Park Service Restoring William Howard Taft's Birthplace
Sep. 28, 1986
CINCINNATI (AP) _ The National Park Service is looking for antique furniture and memorabilia to adorn the birthplace of William Howard Taft, the only person to serve as both president and chief justice of the United States.
The agency is renovating the 1840s-era, three-story house and is committed to opening parts of it for Cincinnati's 1988 bicentennial celebration. The entire project is expected to take at least until the end of the decade.
The Park Service is asking antique dealers and the public to donate or sell furniture of Taft's era for display in the house. It is also seeking Taft-era books, papers and pictures.
So far, a member of the Taft family has offered a chair Taft used when he served as secretary of war in President Theodore Roosevelt's Cabinet.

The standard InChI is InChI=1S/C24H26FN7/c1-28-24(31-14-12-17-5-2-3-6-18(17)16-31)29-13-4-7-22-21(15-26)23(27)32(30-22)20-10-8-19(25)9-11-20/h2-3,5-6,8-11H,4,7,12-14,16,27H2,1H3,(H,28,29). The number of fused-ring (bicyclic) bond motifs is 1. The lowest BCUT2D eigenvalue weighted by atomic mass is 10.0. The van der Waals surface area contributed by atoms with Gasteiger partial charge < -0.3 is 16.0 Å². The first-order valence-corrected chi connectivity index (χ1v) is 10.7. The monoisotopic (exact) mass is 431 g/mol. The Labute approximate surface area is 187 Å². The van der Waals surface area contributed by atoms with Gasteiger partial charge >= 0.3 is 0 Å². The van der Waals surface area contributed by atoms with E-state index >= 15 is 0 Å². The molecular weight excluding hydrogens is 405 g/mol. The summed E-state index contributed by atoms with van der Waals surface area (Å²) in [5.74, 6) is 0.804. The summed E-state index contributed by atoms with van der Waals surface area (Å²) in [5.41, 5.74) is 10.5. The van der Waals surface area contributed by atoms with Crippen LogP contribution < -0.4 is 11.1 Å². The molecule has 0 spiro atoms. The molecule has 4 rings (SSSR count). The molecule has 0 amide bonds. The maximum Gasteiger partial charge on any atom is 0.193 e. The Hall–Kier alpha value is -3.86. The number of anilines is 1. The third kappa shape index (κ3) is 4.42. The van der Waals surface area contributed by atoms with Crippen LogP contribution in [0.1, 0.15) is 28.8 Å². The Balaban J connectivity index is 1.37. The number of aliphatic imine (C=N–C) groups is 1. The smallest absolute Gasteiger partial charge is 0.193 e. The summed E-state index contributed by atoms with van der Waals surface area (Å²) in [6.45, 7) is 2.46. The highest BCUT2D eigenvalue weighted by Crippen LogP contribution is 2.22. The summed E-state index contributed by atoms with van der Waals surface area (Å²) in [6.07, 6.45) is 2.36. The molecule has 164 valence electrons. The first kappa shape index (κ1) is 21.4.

''It's classical needle in the haystack. We're getting good response from the people,'' said Ella Rayburn, a Park Service historian. ''If they have something of interest, they're supposed to contact us. That's the idea.''
In 1851, Alphonso and Louisa Taft bought the house where William Howard was born in 1857 and it remained in the family until 1899, when the family auctioned off most of the furnishings.
Steven Kesselman, Park Service superintendent at the Taft house, estimated the entire restoration would cost $1.4 million, with another $500,000 needed to buy furnishings and memorabilia.
Congress has so far funded only the first construction phase, and the Park Service has no money for furnishings, he said. But a private group has pledged money to buy furnishings, Ms. Rayburn said.
A Republican, Taft was the nation's 27th president and served from 1909 to 1913, losing a re-election bid to Woodrow Wilson. He served as chief justice from 1921 to 1930. He resigned in failing health and died a few weeks later.
Taft and John F. Kennedy are the only presidents buried in the Arlington National Cemetery in Arlington, Va.